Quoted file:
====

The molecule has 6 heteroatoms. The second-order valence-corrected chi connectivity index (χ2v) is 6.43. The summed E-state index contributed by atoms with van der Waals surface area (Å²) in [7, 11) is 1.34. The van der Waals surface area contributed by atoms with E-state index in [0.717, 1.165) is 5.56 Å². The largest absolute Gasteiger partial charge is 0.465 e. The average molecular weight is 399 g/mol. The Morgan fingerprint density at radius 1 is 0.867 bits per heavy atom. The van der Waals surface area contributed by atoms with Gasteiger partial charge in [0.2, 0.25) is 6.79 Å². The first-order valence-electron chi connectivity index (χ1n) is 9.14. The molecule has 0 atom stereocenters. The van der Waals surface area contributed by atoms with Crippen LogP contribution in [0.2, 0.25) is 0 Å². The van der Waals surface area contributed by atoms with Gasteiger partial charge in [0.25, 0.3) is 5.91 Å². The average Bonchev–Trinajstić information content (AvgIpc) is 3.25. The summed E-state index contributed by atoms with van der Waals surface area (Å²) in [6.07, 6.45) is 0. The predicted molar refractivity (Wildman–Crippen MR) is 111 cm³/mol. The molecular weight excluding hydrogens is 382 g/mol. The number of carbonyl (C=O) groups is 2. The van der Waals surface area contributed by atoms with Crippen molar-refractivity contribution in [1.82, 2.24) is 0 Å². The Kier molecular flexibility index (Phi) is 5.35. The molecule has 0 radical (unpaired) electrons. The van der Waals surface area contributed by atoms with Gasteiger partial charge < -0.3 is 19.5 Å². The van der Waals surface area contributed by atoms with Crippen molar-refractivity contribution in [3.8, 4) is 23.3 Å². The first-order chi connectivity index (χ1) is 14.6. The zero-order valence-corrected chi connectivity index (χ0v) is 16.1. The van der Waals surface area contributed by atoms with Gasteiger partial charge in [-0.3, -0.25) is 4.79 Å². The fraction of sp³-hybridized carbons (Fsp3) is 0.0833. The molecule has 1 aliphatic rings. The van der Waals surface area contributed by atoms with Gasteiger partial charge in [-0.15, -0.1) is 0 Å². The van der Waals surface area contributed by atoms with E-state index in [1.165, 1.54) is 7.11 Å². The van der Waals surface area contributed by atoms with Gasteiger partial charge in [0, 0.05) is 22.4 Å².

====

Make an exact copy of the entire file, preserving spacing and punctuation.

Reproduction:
The molecule has 6 heteroatoms. The second-order valence-corrected chi connectivity index (χ2v) is 6.43. The summed E-state index contributed by atoms with van der Waals surface area (Å²) in [7, 11) is 1.34. The van der Waals surface area contributed by atoms with E-state index in [0.717, 1.165) is 5.56 Å². The largest absolute Gasteiger partial charge is 0.465 e. The average molecular weight is 399 g/mol. The Morgan fingerprint density at radius 1 is 0.867 bits per heavy atom. The van der Waals surface area contributed by atoms with Gasteiger partial charge in [0.2, 0.25) is 6.79 Å². The first-order valence-electron chi connectivity index (χ1n) is 9.14. The molecule has 0 atom stereocenters. The van der Waals surface area contributed by atoms with Crippen LogP contribution in [0.2, 0.25) is 0 Å². The van der Waals surface area contributed by atoms with Gasteiger partial charge in [0.25, 0.3) is 5.91 Å². The average Bonchev–Trinajstić information content (AvgIpc) is 3.25. The summed E-state index contributed by atoms with van der Waals surface area (Å²) in [6.07, 6.45) is 0. The predicted molar refractivity (Wildman–Crippen MR) is 111 cm³/mol. The molecular weight excluding hydrogens is 382 g/mol. The number of carbonyl (C=O) groups is 2. The van der Waals surface area contributed by atoms with Crippen molar-refractivity contribution in [1.82, 2.24) is 0 Å². The Kier molecular flexibility index (Phi) is 5.35. The molecule has 0 radical (unpaired) electrons. The van der Waals surface area contributed by atoms with Gasteiger partial charge < -0.3 is 19.5 Å². The van der Waals surface area contributed by atoms with Crippen molar-refractivity contribution in [3.8, 4) is 23.3 Å². The first-order chi connectivity index (χ1) is 14.6. The zero-order valence-corrected chi connectivity index (χ0v) is 16.1. The van der Waals surface area contributed by atoms with Gasteiger partial charge in [-0.3, -0.25) is 4.79 Å². The fraction of sp³-hybridized carbons (Fsp3) is 0.0833. The molecule has 1 aliphatic rings. The van der Waals surface area contributed by atoms with Gasteiger partial charge in [-0.15, -0.1) is 0 Å². The van der Waals surface area contributed by atoms with E-state index in [1.165, 1.54) is 7.11 Å². The van der Waals surface area contributed by atoms with Gasteiger partial charge in [0, 0.05) is 22.4 Å².